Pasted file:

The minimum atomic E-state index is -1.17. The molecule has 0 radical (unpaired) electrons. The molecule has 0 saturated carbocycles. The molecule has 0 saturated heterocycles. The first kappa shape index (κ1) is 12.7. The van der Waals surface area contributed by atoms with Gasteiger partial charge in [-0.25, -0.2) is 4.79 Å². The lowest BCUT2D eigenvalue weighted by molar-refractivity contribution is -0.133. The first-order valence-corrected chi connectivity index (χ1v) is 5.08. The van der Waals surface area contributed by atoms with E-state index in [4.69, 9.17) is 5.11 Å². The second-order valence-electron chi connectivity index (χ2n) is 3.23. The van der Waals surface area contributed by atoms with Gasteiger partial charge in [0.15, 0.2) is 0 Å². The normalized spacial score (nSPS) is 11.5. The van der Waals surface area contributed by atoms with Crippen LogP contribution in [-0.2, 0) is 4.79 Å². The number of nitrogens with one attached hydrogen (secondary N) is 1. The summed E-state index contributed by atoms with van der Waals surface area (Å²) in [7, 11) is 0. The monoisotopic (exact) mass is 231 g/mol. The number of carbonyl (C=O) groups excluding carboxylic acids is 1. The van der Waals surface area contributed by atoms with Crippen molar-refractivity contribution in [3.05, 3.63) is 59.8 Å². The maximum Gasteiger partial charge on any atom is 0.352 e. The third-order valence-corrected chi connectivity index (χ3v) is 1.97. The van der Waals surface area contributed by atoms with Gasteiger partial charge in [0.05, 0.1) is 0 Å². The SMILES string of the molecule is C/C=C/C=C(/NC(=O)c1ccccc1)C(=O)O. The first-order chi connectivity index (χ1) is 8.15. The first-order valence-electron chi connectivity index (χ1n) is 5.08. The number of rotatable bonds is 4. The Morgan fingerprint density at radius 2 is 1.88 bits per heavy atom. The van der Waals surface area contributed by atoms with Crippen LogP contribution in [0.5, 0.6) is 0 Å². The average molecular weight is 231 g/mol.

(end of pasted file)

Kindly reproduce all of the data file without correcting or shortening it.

The minimum atomic E-state index is -1.17. The molecule has 0 radical (unpaired) electrons. The molecule has 0 saturated carbocycles. The molecule has 0 saturated heterocycles. The first kappa shape index (κ1) is 12.7. The van der Waals surface area contributed by atoms with Gasteiger partial charge in [-0.25, -0.2) is 4.79 Å². The lowest BCUT2D eigenvalue weighted by molar-refractivity contribution is -0.133. The first-order valence-corrected chi connectivity index (χ1v) is 5.08. The van der Waals surface area contributed by atoms with E-state index in [4.69, 9.17) is 5.11 Å². The second-order valence-electron chi connectivity index (χ2n) is 3.23. The van der Waals surface area contributed by atoms with Gasteiger partial charge in [0.15, 0.2) is 0 Å². The normalized spacial score (nSPS) is 11.5. The van der Waals surface area contributed by atoms with Crippen LogP contribution in [-0.2, 0) is 4.79 Å². The number of nitrogens with one attached hydrogen (secondary N) is 1. The summed E-state index contributed by atoms with van der Waals surface area (Å²) in [7, 11) is 0. The monoisotopic (exact) mass is 231 g/mol. The number of carbonyl (C=O) groups excluding carboxylic acids is 1. The van der Waals surface area contributed by atoms with Crippen molar-refractivity contribution in [3.05, 3.63) is 59.8 Å². The maximum Gasteiger partial charge on any atom is 0.352 e. The third-order valence-corrected chi connectivity index (χ3v) is 1.97. The van der Waals surface area contributed by atoms with Gasteiger partial charge in [0.05, 0.1) is 0 Å². The SMILES string of the molecule is C/C=C/C=C(/NC(=O)c1ccccc1)C(=O)O. The first-order chi connectivity index (χ1) is 8.15. The first-order valence-electron chi connectivity index (χ1n) is 5.08. The number of rotatable bonds is 4. The Morgan fingerprint density at radius 2 is 1.88 bits per heavy atom. The van der Waals surface area contributed by atoms with Crippen LogP contribution in [0.5, 0.6) is 0 Å². The average molecular weight is 231 g/mol.